Altogether these data suggest that the very fast CME block by the protonophores is not due to energy depletion, or dissipation of membrane potential, but largely to cytoplasmic acidification.
Here, we have identified and characterized the primary mode of action of a small molecule ES9, which inhibits CME in Arabidopsis, HeLa cells and Drosophila neurons. ES9 affected energy metabolism in all systems in the same manner as the known ATP production inhibitors. Surprisingly TyrA23, a known CME inhibitor (Supplementary Data 1), also reduced the cellular ATP levels. Both ES9 and TyrA23 displayed similar effects as CCCP on mitochondrial respiration and uncoupled oxidation and phosphorylation in isolated Arabidopsis mitochondria. Likewise, treatments with ES9 or TyrA23 affected the staining of several mitochondrial dyes in vivo, indicating that they might depolarize the mitochondrial membranes in different systems. The similarities in phenotypes exhibited by ES9, TyrA23, and CCCP suggested that these compounds have similar mode of action that differs from other mitochondrial inhibitors, such as AA or oligomycin. Indeed, whereas AA and oligomycin are specific inhibitors of ATP production32,33, CCCP is a known protonophore and non-specific ATP production inhibitor, because it also depolarizes other membranes in the cell41. As ES9 and TyrA23 mimicked the CCCP action in almost all aspects tested, it might reasonably be presumed that ES9 and TyrA23 also act as protonophores, an assumption supported by the chemical characteristics of each compound. Like CCCP, both ES9 and TyrA23 are weak acids (sulfonamide and phenol, respectively) that can dissociate into a proton and a stabilized, lipophilic anionic form at physiological pH, thus fitting the classical biochemical description of uncouplers (Supplementary Fig. 7). Although TyrA23 is quite hydrophilic relative to other uncouplers, its anionic form is probably stabilized by an intramolecular hydrogen bond, a known chemical feature in uncouplers that further increases anion lipophilicity, and thus, membrane permeability47. In contrast, the TyrA51 analogue, which does not inhibit CME in plant cells, is more hydrophilic, which may explain its apparent less pronounced effects on mitochondrial function and cytoplasmic acidification.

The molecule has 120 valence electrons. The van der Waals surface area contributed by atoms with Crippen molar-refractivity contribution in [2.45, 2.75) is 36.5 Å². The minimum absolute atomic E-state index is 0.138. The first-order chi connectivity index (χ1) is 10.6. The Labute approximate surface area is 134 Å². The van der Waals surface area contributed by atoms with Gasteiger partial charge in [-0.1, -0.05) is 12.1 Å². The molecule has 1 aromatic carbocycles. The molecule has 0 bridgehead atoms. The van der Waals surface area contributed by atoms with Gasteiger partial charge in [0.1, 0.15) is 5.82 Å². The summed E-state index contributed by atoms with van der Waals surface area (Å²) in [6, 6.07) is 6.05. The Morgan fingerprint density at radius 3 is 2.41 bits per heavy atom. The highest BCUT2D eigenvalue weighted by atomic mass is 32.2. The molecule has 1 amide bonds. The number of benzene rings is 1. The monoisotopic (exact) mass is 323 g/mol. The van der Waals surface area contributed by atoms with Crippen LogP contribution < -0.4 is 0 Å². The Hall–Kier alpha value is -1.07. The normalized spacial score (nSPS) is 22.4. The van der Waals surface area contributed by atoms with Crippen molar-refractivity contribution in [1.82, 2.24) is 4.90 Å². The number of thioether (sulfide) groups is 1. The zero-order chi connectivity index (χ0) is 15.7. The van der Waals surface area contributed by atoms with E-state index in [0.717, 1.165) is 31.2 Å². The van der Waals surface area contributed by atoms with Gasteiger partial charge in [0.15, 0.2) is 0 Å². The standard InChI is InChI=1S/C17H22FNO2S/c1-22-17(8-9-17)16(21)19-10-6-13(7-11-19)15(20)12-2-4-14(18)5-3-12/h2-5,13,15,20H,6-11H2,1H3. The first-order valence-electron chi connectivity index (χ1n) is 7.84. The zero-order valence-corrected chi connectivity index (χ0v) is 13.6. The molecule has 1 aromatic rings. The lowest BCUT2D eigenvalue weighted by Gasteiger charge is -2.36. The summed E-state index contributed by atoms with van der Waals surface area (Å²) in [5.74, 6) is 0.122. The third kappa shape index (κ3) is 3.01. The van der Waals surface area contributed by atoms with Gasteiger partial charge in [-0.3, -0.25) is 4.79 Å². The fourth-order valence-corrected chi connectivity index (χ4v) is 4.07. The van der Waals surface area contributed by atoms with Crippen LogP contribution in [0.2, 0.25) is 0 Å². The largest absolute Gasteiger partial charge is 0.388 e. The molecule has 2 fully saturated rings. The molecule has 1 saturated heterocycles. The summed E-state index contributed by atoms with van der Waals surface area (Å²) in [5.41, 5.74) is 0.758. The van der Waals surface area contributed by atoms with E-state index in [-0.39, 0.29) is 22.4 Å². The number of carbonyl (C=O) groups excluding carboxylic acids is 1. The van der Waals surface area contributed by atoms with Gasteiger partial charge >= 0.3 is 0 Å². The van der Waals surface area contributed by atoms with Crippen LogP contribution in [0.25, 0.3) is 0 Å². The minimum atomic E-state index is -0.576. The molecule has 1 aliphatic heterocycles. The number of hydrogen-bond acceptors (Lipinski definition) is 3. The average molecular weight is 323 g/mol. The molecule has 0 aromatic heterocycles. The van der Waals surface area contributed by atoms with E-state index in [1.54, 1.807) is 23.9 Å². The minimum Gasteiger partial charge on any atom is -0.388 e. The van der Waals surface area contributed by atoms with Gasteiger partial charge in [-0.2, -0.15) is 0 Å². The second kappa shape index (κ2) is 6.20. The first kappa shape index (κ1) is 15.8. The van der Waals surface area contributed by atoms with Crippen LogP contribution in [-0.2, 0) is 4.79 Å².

Because ATP is required for CME in mammalian cells31, ES9 and TyrA23 might efficiently block CME through ATP depletion. However, although oligomycin and AA both reduced cellular ATP in Arabidopsis suspension cell cultures, they did not block endocytosis in root cells to the same extent as ES9 or TyrA23. Previously, a <5% reduction in ATP content with AA has been shown to be sufficient to prevent endocytosis of the epidermal growth factor and the translocation of β-adrenergic receptors30. It is possible that the length of treatments with the metabolic inhibitors in root cells used in our study did not reduce efficiently the ATP levels to concentrations low enough to block endocytosis. However, in yeast cells, depletion of ATP to 1–3% of the normal level did not inhibit CME, but affected vacuolar transport48, suggesting that different eukaryotic systems may have different ATP requirements for CME. Moreover, the inhibitory effects of ES9 and TyrA23 on CME were rapid (<1–3 min) and faster than the observed drop in ATP level, implying that the endocytosis block induced by these compounds cannot be attributed to ATP depletion alone. This conclusion is consistent with the observations in Drosophila, in which defects in mitochondrial function and reduction in ATP levels have no clear implications in synaptic vesicle recycling except under intense stimulation of neurons to mobilize reserve pool vesicles40. In agreement, the mitochondrial uncoupler CCCP, like oligomycin and AA, reduced the FM1-43 dye uptake but it did not result in the accumulation of huge membrane inclusions as seen when the CHC19 or dynamin20 functions are impaired.